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The Five Generations of Computers

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By: - Webopedia Staff Posted: 01-22-2010 , Last Updated: 09-08-2011 Each generation of computer is characterized by a major technological development that fundamentally changed the way computers operate, resulting in increasingly smaller, cheaper, more powerful and more efficient and reliable devices. The history of computer development is often referred to in reference to the different generations of computing devices. Each generation of computer is characterized by a major technological development that fundamentally changed the way computers operate, resulting in increasingly smaller, cheaper, more powerful and more efficient and reliable devices. Read about each generation and the developments that led to the current devices that we use today. Key Terms: computer, magnetic drums, binary, integrated circuit, semiconductor, nanotechnology

First Generation (1940-1956) Vacuum Tubes
The first computers used vacuum tubes for circuitry and magnetic drums for memory, and were often enormous, taking up entire rooms. They were very expensive to operate and in addition to using a great deal of electricity, generated a lot of heat, which was often the cause of malfunctions. First generation computers relied on machine language, the lowest-level programming language understood by computers, to perform operations, and they could only solve one problem at a time. Input was based on punched cards and paper tape, and output was displayed on printouts.

the U. users interacted with third generation computers through keyboards and monitors and interfaced with an operating system. developed in 1971. more energy-efficient and more reliable than their first-generation predecessors. Fifth Generation (Present and Beyond) Artificial Intelligence Fifth generation computing devices. based on artificial intelligence. cheaper. The transistor was far superior to the vacuum tube. such as voice recognition. which allowed programmers to specify instructions in words. Census Bureau in 1951. that are being used today. which allowed the device to run many different applications at one time with a central program that monitored the memory. Transistors were miniaturized and placed on silicon chips. Second Generation (1956-1963) Transistors Transistors replaced vacuum tubes and ushered in the second generation of computers. The UNIVAC was the first commercial computer delivered to a business client. and in 1984 Apple introduced the Macintosh. Computers for the first time became accessible to a mass audience because they were smaller and cheaper than their predecessors. Though the transistor still generated a great deal of heat that subjected the computer to damage. faster. As these small computers became more powerful. such as early versions of COBOL and FORTRAN. though there are some applications. as thousands of integrated circuits were built onto a single silicon chip. The first computers of this generation were developed for the atomic energy industry. Second-generation computers still relied on punched cards for input and printouts for output.The UNIVAC and ENIAC computers are examples of first-generation computing devices. Third Generation (1964-1971) Integrated Circuits The development of the integrated circuit was the hallmark of the third generation of computers. or assembly. it was a vast improvement over the vacuum tube. High-level programming languages were also being developed at this time. Fourth generation computers also saw the development of GUIs. Microprocessors also moved out of the realm of desktop computers and into many areas of life as more and more everyday products began to use microprocessors. Instead of punched cards and printouts. which eventually led to the development of the Internet. which moved from a magnetic drum to magnetic core technology. which drastically increased the speed and efficiency of computers. In 1981 IBM introduced its first computer for the home user. Fourth Generation (1971-Present) Microprocessors The microprocessor brought the fourth generation of computers. located all the components of the computer—from the central processing unit and memory to input/output controls—on a single chip. allowing computers to become smaller. languages. The transistor was invented in 1947 but did not see widespread use in computers until the late 1950s. are still in development. called semiconductors. The Intel 4004 chip. Second-generation computers moved from cryptic binary machine language to symbolic. Quantum computation and molecular and .S. What in the first generation filled an entire room could now fit in the palm of the hand. The use of parallel processing and superconductors is helping to make artificial intelligence a reality. These were also the first computers that stored their instructions in their memory. the mouse and handheld devices. they could be linked together to form networks.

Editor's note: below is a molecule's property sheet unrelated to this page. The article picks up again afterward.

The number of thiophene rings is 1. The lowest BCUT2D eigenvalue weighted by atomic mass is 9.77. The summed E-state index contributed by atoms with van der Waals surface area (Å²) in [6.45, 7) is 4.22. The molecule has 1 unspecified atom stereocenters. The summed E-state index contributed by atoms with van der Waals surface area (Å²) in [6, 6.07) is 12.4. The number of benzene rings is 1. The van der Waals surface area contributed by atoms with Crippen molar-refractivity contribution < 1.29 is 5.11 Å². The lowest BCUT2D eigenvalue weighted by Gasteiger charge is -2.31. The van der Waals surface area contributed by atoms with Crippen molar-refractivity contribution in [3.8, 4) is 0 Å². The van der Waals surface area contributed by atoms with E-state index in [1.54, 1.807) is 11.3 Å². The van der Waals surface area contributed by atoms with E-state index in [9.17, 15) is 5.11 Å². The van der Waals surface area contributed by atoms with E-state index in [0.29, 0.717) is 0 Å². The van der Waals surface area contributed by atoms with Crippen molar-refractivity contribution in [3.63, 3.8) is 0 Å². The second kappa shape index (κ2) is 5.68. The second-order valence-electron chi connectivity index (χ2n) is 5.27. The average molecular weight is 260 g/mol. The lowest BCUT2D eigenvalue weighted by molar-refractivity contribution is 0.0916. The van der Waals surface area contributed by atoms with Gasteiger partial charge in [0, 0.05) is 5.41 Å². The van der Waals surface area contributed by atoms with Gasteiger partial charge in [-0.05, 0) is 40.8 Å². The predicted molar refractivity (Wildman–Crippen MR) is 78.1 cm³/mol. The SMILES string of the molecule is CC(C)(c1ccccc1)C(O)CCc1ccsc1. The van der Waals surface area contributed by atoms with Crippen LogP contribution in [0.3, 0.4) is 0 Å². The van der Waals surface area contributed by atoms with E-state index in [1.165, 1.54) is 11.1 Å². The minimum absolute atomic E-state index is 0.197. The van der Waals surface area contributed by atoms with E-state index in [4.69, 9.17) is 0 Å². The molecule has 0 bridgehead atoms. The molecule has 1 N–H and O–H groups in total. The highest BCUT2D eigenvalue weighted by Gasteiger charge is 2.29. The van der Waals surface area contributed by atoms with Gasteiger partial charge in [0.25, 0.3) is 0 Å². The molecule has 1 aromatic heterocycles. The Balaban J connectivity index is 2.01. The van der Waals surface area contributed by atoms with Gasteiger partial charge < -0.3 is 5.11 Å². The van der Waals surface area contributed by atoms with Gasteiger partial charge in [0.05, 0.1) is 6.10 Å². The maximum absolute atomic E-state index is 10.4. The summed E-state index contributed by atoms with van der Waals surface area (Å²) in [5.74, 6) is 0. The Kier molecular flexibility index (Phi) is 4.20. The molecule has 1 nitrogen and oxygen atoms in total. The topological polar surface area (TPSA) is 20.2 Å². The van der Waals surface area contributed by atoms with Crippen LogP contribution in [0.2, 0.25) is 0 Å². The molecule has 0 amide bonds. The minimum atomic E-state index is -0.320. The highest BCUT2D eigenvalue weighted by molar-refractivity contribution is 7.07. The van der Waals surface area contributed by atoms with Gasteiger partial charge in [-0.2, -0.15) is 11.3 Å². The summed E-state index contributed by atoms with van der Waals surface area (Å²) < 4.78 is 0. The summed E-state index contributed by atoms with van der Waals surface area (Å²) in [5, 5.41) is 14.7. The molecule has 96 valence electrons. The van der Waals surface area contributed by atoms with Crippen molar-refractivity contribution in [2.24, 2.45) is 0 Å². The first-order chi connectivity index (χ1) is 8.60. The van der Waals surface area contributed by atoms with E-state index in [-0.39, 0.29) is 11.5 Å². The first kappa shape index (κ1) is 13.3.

The goal of fifth-generation computing is to develop devices that respond to natural language input and are capable of learning and selforganization.. The first integrated circuit was developed in the 1950s by Jack Kilby of Texas Instruments and Robert Noyce of Fairchild Semiconductor..nanotechnology will radically change the face of computers in years to come. . DID YOU KNOW.? An integrated circuit (IC) is a small electronic device made out of a semiconductor material.